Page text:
German unemployment unexpectedly increased for the first time in six months amid signs of a slowdown in Europe’s largest economy that could weigh on the fragile euro-area recovery.
Chancellor Angela Merkel’s coalition backed a 159 billion-euro ($217 billion) pension package that boosts benefits for mothers and allows retirement at age 63 after a revolt in her Christian Democratic bloc faded.
Germany’s economic growth in the first quarter was driven exclusively by internal demand, highlighting the uneven nature of the euro area’s recovery.
The European Central Bank is considering holding its meetings to set interest rates every six weeks instead of monthly, according to four people familiar with the discussions.
Mario Draghi can look for clues from euro-area companies this week on whether the region needs more stimulus to counter economic risks from low inflation to geopolitical tension.
The euro-area unemployment rate held near a record, even as manufacturing grew at the fastest pace in three months, adding to mixed signals about the 18-nation currency bloc’s recovery.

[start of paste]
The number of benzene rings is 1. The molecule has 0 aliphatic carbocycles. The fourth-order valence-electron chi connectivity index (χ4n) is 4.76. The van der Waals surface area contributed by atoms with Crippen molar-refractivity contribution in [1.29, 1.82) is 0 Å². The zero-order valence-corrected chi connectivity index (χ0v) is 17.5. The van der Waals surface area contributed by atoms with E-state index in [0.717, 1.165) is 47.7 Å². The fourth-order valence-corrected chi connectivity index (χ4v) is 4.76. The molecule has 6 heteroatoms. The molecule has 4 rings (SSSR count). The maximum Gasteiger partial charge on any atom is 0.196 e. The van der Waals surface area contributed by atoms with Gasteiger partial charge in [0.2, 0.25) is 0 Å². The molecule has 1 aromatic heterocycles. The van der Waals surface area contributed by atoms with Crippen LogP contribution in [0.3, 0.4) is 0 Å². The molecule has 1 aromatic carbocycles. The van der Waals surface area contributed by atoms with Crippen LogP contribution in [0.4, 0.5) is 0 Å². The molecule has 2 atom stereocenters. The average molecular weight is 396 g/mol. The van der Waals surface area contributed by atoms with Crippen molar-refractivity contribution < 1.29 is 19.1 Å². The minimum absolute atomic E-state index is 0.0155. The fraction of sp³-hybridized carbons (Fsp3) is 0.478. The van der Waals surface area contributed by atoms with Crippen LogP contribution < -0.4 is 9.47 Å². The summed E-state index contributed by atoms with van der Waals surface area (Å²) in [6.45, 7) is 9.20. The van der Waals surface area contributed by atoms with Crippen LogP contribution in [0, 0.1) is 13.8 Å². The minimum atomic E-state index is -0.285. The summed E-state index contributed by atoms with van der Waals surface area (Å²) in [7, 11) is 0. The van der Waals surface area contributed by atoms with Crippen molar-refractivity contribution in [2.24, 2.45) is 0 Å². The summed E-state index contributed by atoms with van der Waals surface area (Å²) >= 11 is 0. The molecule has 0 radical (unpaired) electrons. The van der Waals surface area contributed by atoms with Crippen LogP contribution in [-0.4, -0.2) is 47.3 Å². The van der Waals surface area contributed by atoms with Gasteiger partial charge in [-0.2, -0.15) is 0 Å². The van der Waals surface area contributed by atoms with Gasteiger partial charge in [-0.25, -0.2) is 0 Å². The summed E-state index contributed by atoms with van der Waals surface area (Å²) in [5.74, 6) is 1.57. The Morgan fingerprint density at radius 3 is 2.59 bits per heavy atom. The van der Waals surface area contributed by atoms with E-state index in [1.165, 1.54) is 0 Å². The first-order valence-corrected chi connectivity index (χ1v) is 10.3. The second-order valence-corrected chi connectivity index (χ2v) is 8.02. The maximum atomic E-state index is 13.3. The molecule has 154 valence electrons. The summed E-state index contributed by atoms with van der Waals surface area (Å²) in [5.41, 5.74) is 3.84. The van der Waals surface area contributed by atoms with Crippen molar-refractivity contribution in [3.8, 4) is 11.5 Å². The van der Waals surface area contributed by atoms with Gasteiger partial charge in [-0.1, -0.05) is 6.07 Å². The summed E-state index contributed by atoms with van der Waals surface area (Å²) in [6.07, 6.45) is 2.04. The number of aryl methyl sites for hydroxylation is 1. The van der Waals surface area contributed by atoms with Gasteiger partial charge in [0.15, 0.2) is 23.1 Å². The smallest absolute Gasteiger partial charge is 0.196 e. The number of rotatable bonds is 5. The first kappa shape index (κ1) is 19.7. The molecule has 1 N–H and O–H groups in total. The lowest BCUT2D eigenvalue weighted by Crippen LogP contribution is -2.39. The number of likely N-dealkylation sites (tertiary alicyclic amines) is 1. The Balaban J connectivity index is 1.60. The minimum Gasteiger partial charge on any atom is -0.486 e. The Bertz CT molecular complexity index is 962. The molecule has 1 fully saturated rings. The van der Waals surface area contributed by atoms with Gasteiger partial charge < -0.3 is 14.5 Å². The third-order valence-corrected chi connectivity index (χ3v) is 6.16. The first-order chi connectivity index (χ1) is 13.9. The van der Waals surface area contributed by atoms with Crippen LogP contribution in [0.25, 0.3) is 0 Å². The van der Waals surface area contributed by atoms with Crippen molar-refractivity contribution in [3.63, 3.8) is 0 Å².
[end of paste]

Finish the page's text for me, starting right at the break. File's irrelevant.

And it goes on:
Mario Draghi can study an array of data this week to help him track his latest policy metric: economic slack.
U.K. retail sales unexpectedly rose in March as warm weather boosted spending on spring clothing, adding to evidence the economy gained momentum in the first quarter.
German investor confidence fell for a fourth month in April, highlighting the risks to the recovery in Europe’s largest economy.
"The recovery remains a largely creditless one."
- Christian Schulz on May 28, 2014
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